Review : Frogs (1972)

Frogs, directed by George McCowan and released in 1972, is a killer animal flick attempting to deliver a message in defense of the environment. The film takes place on a Florida island. Picket Smith, a nature photographer, is canoeing while taking pictures of the effects of pollution on the environment. While on the water, his boat is tipped over by a young man, Clint Crockett. To apologize, he takes Pickett Smith to the family estate and offers dry clothes and food. While there, the photographer soon finds out nature is fighting back pollution and especially the Crockett family, who has little respect for the environment.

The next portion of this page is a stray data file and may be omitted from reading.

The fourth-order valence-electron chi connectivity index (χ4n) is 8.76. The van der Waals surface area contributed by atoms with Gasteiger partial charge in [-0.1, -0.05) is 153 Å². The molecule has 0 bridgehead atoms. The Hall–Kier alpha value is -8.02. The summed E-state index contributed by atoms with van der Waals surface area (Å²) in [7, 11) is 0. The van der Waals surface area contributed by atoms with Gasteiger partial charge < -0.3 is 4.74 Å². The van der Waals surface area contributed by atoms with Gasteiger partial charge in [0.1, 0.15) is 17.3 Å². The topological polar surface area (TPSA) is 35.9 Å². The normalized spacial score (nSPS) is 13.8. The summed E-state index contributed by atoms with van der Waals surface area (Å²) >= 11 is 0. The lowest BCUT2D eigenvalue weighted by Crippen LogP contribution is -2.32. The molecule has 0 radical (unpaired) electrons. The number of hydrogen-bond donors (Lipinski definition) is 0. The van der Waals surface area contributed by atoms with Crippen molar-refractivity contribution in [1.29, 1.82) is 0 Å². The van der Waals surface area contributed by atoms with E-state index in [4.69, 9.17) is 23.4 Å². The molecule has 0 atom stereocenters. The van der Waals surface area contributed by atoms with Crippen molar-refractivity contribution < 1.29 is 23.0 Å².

As silly as the story first appears, the film does try to deliver a strong message in favor of the environment : nature should be cherished and not abused. The film doesn’t do a particularly good job at delivering this message but it at least gives a deeper meaning to the killings. Unfortunately, the killings are my biggest issue with the film. When you watch a film about killer animals, entitled Frogs, you have every right to expect frogs to perform the killings. Never have I watched a film with such a misleading title. A variety of animals participate in the killing of the Crockett family : spiders, snakes, alligators and even a turtle. Never does a frog ever kill anyone…or even does anything besides observing the killings. The frogs are almost like the mob of the forest : they orchestrate the crimes while never actually participating. This was, to say the least, extremely disappointing.